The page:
The majority of institutional investors donâ€™t take advantage of international investment opportunities.
A recent Point of View online poll found that 75% of respondents feel that their international portfolios do not accurately represent the full range of investment opportunities available in the global market. And of those, the majority indicated that factors such as risk profile and investment guidelines prevent them from making changes.
According to Stefanie Hest, senior investment strategist, Northern Trust global index management group, the top U.S. defined benefit (DB) funds allocate roughly one-third of their portfolios to international funds. â€śConsidering global benchmarks, such as MSCI, allocate at least half of their index to non-U.S. markets, U.S. DB funds are leaving a significant amount of opportunity on the table.â€ť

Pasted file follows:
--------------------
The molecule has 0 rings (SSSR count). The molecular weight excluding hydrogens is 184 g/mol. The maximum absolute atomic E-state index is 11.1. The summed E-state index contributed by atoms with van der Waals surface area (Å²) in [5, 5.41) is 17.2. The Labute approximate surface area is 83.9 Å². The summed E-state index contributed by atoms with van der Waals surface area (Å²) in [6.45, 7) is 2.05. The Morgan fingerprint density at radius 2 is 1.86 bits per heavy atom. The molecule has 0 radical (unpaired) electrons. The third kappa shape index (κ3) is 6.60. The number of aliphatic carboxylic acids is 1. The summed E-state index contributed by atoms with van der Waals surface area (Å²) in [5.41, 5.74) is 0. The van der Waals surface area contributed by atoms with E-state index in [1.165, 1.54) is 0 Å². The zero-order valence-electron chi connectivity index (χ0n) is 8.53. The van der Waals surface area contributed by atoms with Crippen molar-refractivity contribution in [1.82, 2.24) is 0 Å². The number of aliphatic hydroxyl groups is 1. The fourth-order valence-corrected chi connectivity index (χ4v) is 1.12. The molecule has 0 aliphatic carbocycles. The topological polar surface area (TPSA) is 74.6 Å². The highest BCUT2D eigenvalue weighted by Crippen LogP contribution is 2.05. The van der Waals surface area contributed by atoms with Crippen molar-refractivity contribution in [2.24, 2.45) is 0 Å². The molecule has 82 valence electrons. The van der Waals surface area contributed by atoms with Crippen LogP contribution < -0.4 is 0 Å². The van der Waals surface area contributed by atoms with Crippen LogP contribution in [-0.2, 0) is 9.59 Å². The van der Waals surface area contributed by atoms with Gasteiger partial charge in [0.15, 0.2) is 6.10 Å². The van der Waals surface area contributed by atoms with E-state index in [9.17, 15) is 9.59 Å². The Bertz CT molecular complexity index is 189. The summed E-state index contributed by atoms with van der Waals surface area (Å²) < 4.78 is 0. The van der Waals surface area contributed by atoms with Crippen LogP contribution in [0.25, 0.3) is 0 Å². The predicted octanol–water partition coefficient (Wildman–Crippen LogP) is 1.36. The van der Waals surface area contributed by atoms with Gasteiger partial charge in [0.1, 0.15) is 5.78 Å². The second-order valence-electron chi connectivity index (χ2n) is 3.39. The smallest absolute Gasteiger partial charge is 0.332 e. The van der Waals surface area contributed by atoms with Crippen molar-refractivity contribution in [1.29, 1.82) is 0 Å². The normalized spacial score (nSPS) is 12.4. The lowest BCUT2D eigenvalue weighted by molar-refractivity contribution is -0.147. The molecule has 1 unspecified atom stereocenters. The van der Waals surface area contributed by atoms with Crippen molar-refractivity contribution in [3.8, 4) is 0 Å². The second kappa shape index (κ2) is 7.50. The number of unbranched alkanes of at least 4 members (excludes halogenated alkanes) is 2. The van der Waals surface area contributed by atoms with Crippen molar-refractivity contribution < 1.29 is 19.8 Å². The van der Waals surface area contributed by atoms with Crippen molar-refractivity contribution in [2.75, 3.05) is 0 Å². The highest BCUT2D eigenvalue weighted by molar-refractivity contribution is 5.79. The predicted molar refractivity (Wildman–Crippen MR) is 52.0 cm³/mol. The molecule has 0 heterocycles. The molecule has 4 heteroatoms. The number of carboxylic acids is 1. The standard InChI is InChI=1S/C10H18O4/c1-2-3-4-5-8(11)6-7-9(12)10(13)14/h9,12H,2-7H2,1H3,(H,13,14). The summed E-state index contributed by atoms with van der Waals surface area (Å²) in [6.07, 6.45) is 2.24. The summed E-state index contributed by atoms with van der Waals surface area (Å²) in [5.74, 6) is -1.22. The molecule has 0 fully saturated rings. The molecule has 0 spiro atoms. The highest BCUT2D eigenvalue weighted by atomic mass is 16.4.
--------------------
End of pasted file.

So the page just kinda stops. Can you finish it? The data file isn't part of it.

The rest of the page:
For example, although investing in emerging markets small cap might be deemed too risky for certain funds, adding these securities can broaden diversification, thereby possibly reducing risk. In addition, the possibility of higher returns might justify the added risk.
Hest notes that developed small-cap, emerging small-cap and frontier sub asset classes â€” which comprise $2 trillion of market cap or 12% of the $16.5 trillion total international equity opportunity set â€” are less correlated to the global economy and can offer diversification to a portfolio.
â€śPerformance over the past decade also shows the attractiveness of frontier, emerging markets and developed international small-cap equities on a risk/return basis,â€ť Hest says. These asset classes have had higher returns, but with increased annualized volatility.
Investors should consider shifting to newer, more complete total international equity benchmarks, Hest concludes. In doing so, investors can incorporate a truly international equity mix into their portfolios.